Tuesday, May 16, 2017
The SeaBin Was Made To Clean The Sea From Trash – And Has Found One Of Its Biggest Supporters In Finland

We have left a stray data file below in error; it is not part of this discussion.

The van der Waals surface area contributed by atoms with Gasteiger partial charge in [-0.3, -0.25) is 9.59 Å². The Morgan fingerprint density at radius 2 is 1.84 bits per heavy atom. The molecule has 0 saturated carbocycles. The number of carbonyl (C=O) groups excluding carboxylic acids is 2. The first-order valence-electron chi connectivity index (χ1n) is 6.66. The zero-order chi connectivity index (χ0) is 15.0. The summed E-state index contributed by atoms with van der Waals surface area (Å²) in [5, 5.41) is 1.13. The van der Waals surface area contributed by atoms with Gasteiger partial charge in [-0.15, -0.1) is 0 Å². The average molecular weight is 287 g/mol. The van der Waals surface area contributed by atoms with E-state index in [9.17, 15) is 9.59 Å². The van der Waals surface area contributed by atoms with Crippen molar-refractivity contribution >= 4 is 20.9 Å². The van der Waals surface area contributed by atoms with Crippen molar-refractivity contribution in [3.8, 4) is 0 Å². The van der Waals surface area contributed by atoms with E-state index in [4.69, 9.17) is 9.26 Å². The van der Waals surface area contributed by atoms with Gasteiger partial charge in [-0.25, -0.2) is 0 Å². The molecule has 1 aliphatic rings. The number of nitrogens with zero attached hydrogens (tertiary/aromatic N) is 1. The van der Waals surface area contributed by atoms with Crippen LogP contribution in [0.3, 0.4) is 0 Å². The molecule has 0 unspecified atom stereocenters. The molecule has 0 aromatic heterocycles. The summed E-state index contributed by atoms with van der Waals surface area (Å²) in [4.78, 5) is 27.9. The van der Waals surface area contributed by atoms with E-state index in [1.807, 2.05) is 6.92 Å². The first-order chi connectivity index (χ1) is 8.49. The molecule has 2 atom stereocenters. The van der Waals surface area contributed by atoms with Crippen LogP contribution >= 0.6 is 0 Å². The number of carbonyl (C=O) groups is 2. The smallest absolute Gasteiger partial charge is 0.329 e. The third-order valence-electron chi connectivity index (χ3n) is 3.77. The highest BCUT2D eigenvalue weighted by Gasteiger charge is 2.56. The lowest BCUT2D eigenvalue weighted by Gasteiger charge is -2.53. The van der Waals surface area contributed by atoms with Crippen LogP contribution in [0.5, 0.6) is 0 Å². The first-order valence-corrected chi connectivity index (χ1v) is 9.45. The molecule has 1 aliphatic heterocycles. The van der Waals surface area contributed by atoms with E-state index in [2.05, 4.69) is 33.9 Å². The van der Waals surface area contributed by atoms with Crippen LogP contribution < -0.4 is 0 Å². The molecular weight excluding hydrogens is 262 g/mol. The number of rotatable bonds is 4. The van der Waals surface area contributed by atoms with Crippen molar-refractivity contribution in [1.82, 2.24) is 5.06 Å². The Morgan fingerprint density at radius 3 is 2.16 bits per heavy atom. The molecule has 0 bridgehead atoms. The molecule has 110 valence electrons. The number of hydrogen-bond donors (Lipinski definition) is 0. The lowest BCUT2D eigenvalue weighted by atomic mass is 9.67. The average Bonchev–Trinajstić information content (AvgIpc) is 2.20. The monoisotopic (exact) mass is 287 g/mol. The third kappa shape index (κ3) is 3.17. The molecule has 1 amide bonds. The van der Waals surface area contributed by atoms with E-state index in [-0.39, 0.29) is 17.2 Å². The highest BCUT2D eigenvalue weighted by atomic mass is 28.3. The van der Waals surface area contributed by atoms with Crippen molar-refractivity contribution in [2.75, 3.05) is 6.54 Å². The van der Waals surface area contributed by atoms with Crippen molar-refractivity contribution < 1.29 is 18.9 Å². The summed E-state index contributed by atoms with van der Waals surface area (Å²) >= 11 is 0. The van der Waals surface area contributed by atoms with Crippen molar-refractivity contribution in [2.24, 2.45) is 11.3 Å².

Via Business Insider: The first SeaBin in northern Europe was installed last Tuesday 9 May at a jetty on Uunisaari island, in Helsinki. Thus the Finnish capital became one of a select six ports where a SeaBin prototype is being tested by pilot partners before its official sales launch later this year. The Finnish technology company Wärtsilä, which has a global marine business unit, is backing the SeaBin in Finland with six to be put into the water altogether – and is supporting the project on a global level for three years. SeaBin’s concept and development has a cosmopolitan background with three Spain-based Australian friends and their Spanish mate the main driving forces. Keen water sports fans, they were only too aware of the problem of floating litter, especially plastics, visually spoiling the sea surface while doing greater damage to the general marine environment and eventually to human beings. It was Andrew Turton who came up with the idea of having a floating litter bin much like those on shore. He and his fellow co-founders have since invested around four years and lots of their own money in research and development, to finally get to the point where commercial sales are finally in sight. The basic operating principle is simple enough - rubbish is sucked into the SeaBin and held by a mesh bag inside while the seawater is pumped out. “It can clean up to ten kilos of rubbish before it needs to be emptied,” CEO Pete Ceglinksi claims, “Imagine the total for a year”. Being an environmentally friendly bunch, the four co-founders did not want any harm to come to any aquatic inhabitants. However, it has been observed that the SeaBin’s action keeps fish away from its rim. Should any happen to fall in anyway, they will remain alive in the water and can be released when the bag is emptied. In all, six SeaBin V5s will be procured by Wärtsilä for both Helsinki and Turku, where they will be installed at marinas and harbours with the results collated and analyzed after three months. Other sites chosen by the SeaBin team are in France, Montenegro, Bermuda, USA and Mallorca in Spain, where SeaBin is headquartered. On his second visit to Finland, at the setting-up ceremony of the first SeaBin, CEO Pete Ceglinski said that "The installation of the V5 SeaBin here in Helsinki marks a real turning point in the fight against plastics and littering. Wärtsilä is the first big industry entity to partner with the SeaBin Project, which is a world first. We hope that this partnership with Wärtsilä inspires other big industry players to partner with smaller businesses that have big ideas for a cleaner environment". “The floating rubbish bin has been developed by people who are passionate about solving problems. I hope that Helsinki strengthens its reputation as a place where creative people discover and experiment with solutions to the world's problems," said Helsinki's Deputy Mayor, Anni Sinnemäki, a representative of the Green Party. With the planned commercial rollout of a SeaBin, hopefully in August, a peak will have been ascended by the Aussie-Spanish outfit. Ceglinski is the first to admit it has been exhausting, “We have been running on fumes finance-wise for a while”. Being young and optimistic has helped, along with the modern trend of crowdfunding to raise much-need cash for the idea. The SeaBin team has high ethical standards too. “We could have had them made in China, but SeaBins will be made in Europe. We could have sold the idea, but we think it is important that it’s not just a product – it’s part of a holistic approach that includes education, promotion, help and action,” explains Ceglinski, “Because SeaBin is just one part of the [marine environment] solution”. Within the foreseeable future, the SeaBin will be powered in the by sustainable energy sources like solar, wave and wind, depending on the local situation. A herculean task lies ahead: over 8 million tons of plastics are dumped annually into the Earth’s oceans and can take up to 500 years to be broken down. Even then micro-plastic particles find their way into the food chain of animals and humans. But even some of these smallest particles will be caught in the SeaBins’ bags.